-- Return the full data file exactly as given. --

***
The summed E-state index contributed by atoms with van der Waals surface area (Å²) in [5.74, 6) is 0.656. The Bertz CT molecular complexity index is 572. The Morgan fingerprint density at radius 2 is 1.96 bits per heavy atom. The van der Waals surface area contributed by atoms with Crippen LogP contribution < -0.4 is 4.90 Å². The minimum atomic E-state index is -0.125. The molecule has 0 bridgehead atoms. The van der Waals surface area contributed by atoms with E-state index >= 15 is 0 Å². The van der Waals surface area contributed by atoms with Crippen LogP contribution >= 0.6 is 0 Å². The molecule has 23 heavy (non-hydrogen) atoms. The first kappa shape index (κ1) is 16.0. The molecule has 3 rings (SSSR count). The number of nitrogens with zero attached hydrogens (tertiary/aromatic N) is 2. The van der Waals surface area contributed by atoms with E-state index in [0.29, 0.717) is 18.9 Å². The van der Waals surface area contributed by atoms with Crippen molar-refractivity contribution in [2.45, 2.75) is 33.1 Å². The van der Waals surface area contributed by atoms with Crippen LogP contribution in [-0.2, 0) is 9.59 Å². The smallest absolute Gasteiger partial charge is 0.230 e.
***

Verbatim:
The summed E-state index contributed by atoms with van der Waals surface area (Å²) in [5.74, 6) is 0.656. The Bertz CT molecular complexity index is 572. The Morgan fingerprint density at radius 2 is 1.96 bits per heavy atom. The van der Waals surface area contributed by atoms with Crippen LogP contribution < -0.4 is 4.90 Å². The minimum atomic E-state index is -0.125. The molecule has 0 bridgehead atoms. The van der Waals surface area contributed by atoms with E-state index >= 15 is 0 Å². The van der Waals surface area contributed by atoms with Crippen LogP contribution >= 0.6 is 0 Å². The molecule has 23 heavy (non-hydrogen) atoms. The first kappa shape index (κ1) is 16.0. The molecule has 3 rings (SSSR count). The number of nitrogens with zero attached hydrogens (tertiary/aromatic N) is 2. The van der Waals surface area contributed by atoms with E-state index in [0.29, 0.717) is 18.9 Å². The van der Waals surface area contributed by atoms with Crippen molar-refractivity contribution in [2.45, 2.75) is 33.1 Å². The van der Waals surface area contributed by atoms with Crippen LogP contribution in [-0.2, 0) is 9.59 Å². The smallest absolute Gasteiger partial charge is 0.230 e.